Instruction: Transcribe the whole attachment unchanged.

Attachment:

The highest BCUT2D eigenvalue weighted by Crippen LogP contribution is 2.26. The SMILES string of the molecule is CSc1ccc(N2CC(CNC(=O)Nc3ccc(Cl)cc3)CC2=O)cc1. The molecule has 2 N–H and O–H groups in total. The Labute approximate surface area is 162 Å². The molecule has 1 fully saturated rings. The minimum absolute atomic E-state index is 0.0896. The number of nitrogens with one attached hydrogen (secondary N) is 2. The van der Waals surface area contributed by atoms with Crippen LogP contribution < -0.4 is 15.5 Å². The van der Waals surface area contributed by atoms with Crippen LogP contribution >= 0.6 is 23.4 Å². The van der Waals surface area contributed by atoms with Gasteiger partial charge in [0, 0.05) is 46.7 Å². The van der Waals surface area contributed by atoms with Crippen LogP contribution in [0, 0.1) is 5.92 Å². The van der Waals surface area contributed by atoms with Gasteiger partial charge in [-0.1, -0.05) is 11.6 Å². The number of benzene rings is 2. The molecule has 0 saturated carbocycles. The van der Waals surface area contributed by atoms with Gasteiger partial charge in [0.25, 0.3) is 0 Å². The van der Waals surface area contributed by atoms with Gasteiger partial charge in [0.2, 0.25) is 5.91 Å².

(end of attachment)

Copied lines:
The highest BCUT2D eigenvalue weighted by Crippen LogP contribution is 2.26. The SMILES string of the molecule is CSc1ccc(N2CC(CNC(=O)Nc3ccc(Cl)cc3)CC2=O)cc1. The molecule has 2 N–H and O–H groups in total. The Labute approximate surface area is 162 Å². The molecule has 1 fully saturated rings. The minimum absolute atomic E-state index is 0.0896. The number of nitrogens with one attached hydrogen (secondary N) is 2. The van der Waals surface area contributed by atoms with Crippen LogP contribution < -0.4 is 15.5 Å². The van der Waals surface area contributed by atoms with Crippen LogP contribution >= 0.6 is 23.4 Å². The van der Waals surface area contributed by atoms with Gasteiger partial charge in [0, 0.05) is 46.7 Å². The van der Waals surface area contributed by atoms with Crippen LogP contribution in [0, 0.1) is 5.92 Å². The van der Waals surface area contributed by atoms with Gasteiger partial charge in [-0.1, -0.05) is 11.6 Å². The number of benzene rings is 2. The molecule has 0 saturated carbocycles. The van der Waals surface area contributed by atoms with Gasteiger partial charge in [0.25, 0.3) is 0 Å². The van der Waals surface area contributed by atoms with Gasteiger partial charge in [0.2, 0.25) is 5.91 Å².